Moves, turns and vectors are primitives that are commands directly executed by Denningís motor controller expert module; STUA and drud are not. The expert computer contains code which simulates the behavior of such functions. STUA uses Denningís primitive drive and steer commands. It also manipulates Denningís get and set position estimator functions to determine if the angle or distance of the robot equals the desired amounts. Refer to chapter 8 for a description of the algorithm that controls the line-arc functions.
An additional feature of the line-arc functions is that they suspend the calling interpreter until the function has completed, hence they are temporally bound. A "move" command would need to be followed by a repeated test of motion to achieve the same effect. The "move" command is sent through a serial interface, the SDLC bus, to the motion expert module. This serial interface is shared with other expert modules. If the "move" command did not respond until it completed, other commands would have to wait until the move was done. This explains why "move" is not temporally bound. To illustrate the advantage of using line-arc functions, consider the following scenario:
A STUA function is executed by interpreter number 1. It is tested for completion once per expert loop. Also taking place once per expert loop is the accessing of sensor information for the sensor blackboard. Interpreter number 2 is reading the ultrasonic readings from the blackboard and testing them to see if the robot is within one foot of any object. Soon, the STUA function has resulted in moving the robot near a wall. Interpreter 2 determines that the robot is near an object and that motion should stop. Interpreter 2 sends a "stop" command to the expert computer. Since the command queue and pipe are being accessed once per expert loop, the command is received and executed. The stop flag is set indicating that a stop command was received. The robot stops. The STUA function is entered and it checks the stop flag. STUA wakes up interpreter 1, alerts G2 of the STUA stop condition and terminates. Interpreter 1 attempts to send another STUA that is part of its performance order, but the command is refused, as are all others that are received. G2 stops interpreter 1 using an "exit" command, then it sends an "runtil" to reset the line-arc commands and "contemplates" the next move...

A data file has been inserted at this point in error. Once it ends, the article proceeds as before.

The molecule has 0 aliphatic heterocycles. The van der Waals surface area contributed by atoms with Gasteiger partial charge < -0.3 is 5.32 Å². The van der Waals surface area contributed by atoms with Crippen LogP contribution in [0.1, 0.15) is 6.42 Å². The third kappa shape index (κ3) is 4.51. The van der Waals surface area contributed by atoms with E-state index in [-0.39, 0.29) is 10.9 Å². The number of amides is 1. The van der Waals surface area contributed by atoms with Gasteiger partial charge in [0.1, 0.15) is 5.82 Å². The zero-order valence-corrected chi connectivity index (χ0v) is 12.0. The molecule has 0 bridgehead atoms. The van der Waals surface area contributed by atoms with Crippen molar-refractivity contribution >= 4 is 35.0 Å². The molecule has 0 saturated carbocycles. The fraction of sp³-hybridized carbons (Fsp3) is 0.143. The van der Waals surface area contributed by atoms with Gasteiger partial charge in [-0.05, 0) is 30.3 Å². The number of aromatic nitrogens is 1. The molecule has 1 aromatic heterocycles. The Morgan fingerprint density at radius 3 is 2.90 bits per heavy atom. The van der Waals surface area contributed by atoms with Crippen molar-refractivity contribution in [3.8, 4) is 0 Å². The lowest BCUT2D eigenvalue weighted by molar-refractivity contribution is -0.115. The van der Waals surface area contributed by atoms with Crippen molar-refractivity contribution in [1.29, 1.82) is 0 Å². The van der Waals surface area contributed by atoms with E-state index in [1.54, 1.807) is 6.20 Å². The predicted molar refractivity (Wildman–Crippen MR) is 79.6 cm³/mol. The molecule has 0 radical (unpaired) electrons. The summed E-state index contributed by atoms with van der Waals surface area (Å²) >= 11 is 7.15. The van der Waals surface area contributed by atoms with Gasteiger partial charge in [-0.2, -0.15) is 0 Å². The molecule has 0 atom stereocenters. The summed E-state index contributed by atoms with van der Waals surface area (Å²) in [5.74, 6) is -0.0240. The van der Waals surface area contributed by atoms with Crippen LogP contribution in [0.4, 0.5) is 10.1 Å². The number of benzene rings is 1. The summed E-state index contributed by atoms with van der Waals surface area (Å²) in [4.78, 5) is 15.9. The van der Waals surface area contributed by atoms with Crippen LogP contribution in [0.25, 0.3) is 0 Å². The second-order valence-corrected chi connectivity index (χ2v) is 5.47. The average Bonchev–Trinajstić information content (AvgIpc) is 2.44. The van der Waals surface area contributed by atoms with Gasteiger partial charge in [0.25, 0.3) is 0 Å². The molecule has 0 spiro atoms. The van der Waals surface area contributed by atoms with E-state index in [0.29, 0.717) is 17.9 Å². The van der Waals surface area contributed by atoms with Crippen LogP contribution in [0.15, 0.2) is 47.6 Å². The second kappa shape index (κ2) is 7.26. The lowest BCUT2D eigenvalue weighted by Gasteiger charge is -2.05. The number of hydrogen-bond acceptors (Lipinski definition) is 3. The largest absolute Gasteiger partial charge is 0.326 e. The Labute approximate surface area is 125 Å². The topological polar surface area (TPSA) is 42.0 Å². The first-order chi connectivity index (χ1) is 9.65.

The previous example should have illustrated the multitasking capabilities of LLAMA and the inherent process resource sharing that takes place in the expert computer.
Luckily, most command packets that are sent over the SDLC bus are less than fourteen bytes long. The SDLC serial bus is configured for 38400 baud, thus the bus has good throughput. No attempt has been made to ascertain how system performance is affected by continuous use of this line. It seems that in most situations a performance bottle-neck is not experienced, primarily as a result of sharing work in the expert loop. Thus, although the ultrasonics computer may be accessed once per loop through the sensor blackboard, a motion command, such as "stop," can be given once per loop. Command "starvation" does not occur.
The speech synthesizer uses a digital filter to simulate the human vocal tract. By sending white noise into the filters and dynamically adjusting them, a crude replica of parts of speech is generated. The manufacturer of the speech synthesizer, GI Electronics, decided that 61 "allophones" strung together in various sequences were sufficient to model human speech. The transmission method of such a string uses Denningís SDLC protocol.
The speech computer serves a supporting role in the LLAMA system. LLAMA can operate well without the speech computer, but the capabilities of the system are greatly enhanced if it is used. Normally, the speech computer waits for input on the speaker pipe. This pipe input is interrupt driven, hence the speech computer spends most of its time sleeping and uses very little processor time. The speech computer accepts four types of input: error messages, informational messages, control inputs, and speech string pointers. The formats for these inputs are very similar and each input is fourteen or less bytes long, and composed of readable ASCII text, a format referred to as compact text. If the speech computer is removed from the system, the compact text is diverted to G2 where it can be translated into appropriate messages.